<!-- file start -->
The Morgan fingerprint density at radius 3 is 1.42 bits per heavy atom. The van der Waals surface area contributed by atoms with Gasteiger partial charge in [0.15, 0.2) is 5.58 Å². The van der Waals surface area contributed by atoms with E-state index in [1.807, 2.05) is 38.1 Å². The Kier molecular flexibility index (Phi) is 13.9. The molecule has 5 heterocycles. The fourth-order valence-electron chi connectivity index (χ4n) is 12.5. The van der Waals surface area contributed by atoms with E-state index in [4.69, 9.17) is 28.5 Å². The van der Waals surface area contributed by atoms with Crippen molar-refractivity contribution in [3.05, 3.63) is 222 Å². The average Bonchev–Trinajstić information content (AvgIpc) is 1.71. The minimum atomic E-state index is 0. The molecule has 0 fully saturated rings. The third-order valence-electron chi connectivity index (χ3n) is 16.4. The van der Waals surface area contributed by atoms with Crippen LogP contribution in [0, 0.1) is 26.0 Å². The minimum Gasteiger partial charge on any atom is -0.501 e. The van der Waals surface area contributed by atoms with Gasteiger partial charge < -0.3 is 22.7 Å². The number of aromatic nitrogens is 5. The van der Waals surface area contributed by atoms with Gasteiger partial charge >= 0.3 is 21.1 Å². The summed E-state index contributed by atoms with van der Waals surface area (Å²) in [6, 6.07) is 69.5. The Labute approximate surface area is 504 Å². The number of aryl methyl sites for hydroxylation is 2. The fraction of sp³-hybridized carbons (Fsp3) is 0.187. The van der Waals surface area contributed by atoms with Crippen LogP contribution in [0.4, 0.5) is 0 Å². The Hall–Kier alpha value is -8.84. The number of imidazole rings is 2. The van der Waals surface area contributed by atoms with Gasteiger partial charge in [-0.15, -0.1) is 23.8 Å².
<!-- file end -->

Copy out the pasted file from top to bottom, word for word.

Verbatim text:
The Morgan fingerprint density at radius 3 is 1.42 bits per heavy atom. The van der Waals surface area contributed by atoms with Gasteiger partial charge in [0.15, 0.2) is 5.58 Å². The van der Waals surface area contributed by atoms with E-state index in [1.807, 2.05) is 38.1 Å². The Kier molecular flexibility index (Phi) is 13.9. The molecule has 5 heterocycles. The fourth-order valence-electron chi connectivity index (χ4n) is 12.5. The van der Waals surface area contributed by atoms with E-state index in [4.69, 9.17) is 28.5 Å². The van der Waals surface area contributed by atoms with Crippen molar-refractivity contribution in [3.05, 3.63) is 222 Å². The average Bonchev–Trinajstić information content (AvgIpc) is 1.71. The minimum atomic E-state index is 0. The molecule has 0 fully saturated rings. The third-order valence-electron chi connectivity index (χ3n) is 16.4. The van der Waals surface area contributed by atoms with Crippen LogP contribution in [0, 0.1) is 26.0 Å². The minimum Gasteiger partial charge on any atom is -0.501 e. The van der Waals surface area contributed by atoms with Gasteiger partial charge < -0.3 is 22.7 Å². The number of aromatic nitrogens is 5. The van der Waals surface area contributed by atoms with Gasteiger partial charge >= 0.3 is 21.1 Å². The summed E-state index contributed by atoms with van der Waals surface area (Å²) in [6, 6.07) is 69.5. The Labute approximate surface area is 504 Å². The number of aryl methyl sites for hydroxylation is 2. The fraction of sp³-hybridized carbons (Fsp3) is 0.187. The van der Waals surface area contributed by atoms with Crippen LogP contribution in [0.4, 0.5) is 0 Å². The Hall–Kier alpha value is -8.84. The number of imidazole rings is 2. The van der Waals surface area contributed by atoms with Gasteiger partial charge in [-0.15, -0.1) is 23.8 Å².